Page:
The Southwestern Historical Quarterly, Volume 88, July 1984 - April, 1985

Southwestern Historical Quarterly

the phrase "Sketches of Life" in the subtitle. It is sketchy indeed.
That is not to say the content, such as it is, lacks entertainment or
enlightenment. Larry L. King's poignant but often humorous recollec-
tion of his father, "The Old Man," will alone prove to be worth the
price of this book to anyone who has not read the piece before.
Waco JOHN EDWARD WEEMS
Five Tragic Hours: The Battle of Franklin. By James Lee McDonough
and Thomas L. Connelly. (Knoxville: The University of Tennes-
see Press, 1983. Pp. xiii+ 217. Foreword, acknowledgments, illus-
trations, notes, commentary on sources, index. $19.95.)
Franklin-the name evokes images of fearful slaughter. Fought on
a late fall afternoon in 1864, the battle lasted just five hours. Confed-
erate General John Bell Hood hurled two-thirds of his Army of Ten-
nessee against an entrenched Union army commanded by General
John M. Schofield. The result, in the words of a southern private, was
"a grand holocaust of death" (p. 113) that produced seven thousand
Confederate casualties, among them twelve generals. Though a
debacle at Nashville and final scenes in the Carolinas lay ahead, Frank-
lin marked the end of the Army of Tennessee as a major factor in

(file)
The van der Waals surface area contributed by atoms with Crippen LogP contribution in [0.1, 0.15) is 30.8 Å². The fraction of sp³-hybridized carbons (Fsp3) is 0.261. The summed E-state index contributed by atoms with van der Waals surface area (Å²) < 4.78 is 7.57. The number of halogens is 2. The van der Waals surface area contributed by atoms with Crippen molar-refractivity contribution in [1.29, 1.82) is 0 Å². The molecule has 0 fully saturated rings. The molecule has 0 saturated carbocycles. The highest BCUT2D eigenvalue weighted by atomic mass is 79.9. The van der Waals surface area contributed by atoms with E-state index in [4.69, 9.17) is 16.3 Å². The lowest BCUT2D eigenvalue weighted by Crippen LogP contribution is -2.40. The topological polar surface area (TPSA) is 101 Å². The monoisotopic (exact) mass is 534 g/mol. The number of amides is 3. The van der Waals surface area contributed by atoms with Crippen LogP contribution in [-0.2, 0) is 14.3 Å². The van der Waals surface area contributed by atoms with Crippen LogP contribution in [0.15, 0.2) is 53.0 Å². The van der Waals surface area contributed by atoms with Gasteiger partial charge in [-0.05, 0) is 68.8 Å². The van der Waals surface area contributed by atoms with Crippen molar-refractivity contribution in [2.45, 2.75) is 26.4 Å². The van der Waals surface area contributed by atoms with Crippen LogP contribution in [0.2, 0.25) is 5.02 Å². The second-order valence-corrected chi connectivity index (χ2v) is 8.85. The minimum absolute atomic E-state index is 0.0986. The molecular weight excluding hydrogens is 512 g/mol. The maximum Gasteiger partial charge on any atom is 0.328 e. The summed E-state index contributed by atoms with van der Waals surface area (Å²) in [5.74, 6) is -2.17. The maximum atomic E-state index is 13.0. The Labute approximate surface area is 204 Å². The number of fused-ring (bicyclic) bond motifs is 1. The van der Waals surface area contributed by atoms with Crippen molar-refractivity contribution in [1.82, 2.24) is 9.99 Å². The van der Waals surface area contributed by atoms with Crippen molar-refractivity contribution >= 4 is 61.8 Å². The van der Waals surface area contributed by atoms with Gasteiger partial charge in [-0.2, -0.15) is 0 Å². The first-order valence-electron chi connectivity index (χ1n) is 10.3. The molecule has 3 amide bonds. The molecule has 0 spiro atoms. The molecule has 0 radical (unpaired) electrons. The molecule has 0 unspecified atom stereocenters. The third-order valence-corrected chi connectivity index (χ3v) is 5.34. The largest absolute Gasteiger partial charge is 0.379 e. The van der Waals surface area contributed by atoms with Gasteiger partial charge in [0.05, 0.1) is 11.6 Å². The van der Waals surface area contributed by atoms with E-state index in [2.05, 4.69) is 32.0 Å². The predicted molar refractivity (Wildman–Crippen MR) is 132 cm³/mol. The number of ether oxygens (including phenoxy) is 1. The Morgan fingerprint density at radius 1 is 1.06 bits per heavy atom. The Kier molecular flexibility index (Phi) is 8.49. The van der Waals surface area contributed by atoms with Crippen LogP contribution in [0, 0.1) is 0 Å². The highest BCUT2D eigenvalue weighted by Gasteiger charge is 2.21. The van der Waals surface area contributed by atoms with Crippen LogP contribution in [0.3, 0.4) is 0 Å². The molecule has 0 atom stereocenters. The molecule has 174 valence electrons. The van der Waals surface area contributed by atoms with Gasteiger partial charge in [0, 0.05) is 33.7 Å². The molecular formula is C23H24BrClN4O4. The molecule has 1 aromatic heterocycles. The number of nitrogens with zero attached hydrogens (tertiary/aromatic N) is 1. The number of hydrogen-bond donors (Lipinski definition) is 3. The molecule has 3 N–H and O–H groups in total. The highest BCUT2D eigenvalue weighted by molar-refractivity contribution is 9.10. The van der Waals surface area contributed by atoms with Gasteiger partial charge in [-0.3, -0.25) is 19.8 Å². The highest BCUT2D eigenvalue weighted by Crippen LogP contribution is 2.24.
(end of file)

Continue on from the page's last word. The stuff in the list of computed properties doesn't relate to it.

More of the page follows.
the war.
Thomas L. Connelly and James Lee McDonough, between them
responsible for much of the best recent work on the Army of Tennes-
see and its battles, provide a dramatic and engrossing account of
Franklin. Their discussion of the preliminaries (including the affair
at Spring Hill on November 29, which, they argue, was not a critical
lost opportunity for Hood as so often described) and aftermath of the
battle nicely complements a well-crafted narrative of the fierce combat
on November 3o. Unsparing character sketches of leaders on both
sides dot the text and stand in contrast to the authors' manifest ad-
miration for the rank and file of the Army of Tennessee.
John Bell Hood, who accused his soldiers of cowardice before he
sacrificed them at Franklin, comes under very harsh scrutiny. An emo-
tional romantic who hungered for the glory he had known in Vir-
ginia early in the war, Hood sought to emulate the success of Robert E.
Lee and Thomas J. ("Stonewall") Jackson but lacked their intellectual
ability. His plans were fuzzy and impractical, inspired by a dreamer's
notion that the South could still carry the war into the North. Hood's
incapacity for army command is beyond question and the haste with
which he committed his infantry at Franklin unpardonable; still, the

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Texas State Historical Association. The Southwestern Historical Quarterly, Volume 88, July 1984 - April, 1985. Austin, Texas. The Portal to Texas History. http://texashistory.unt.edu/ark:/67531/metapth101210/. Accessed July 25, 2014.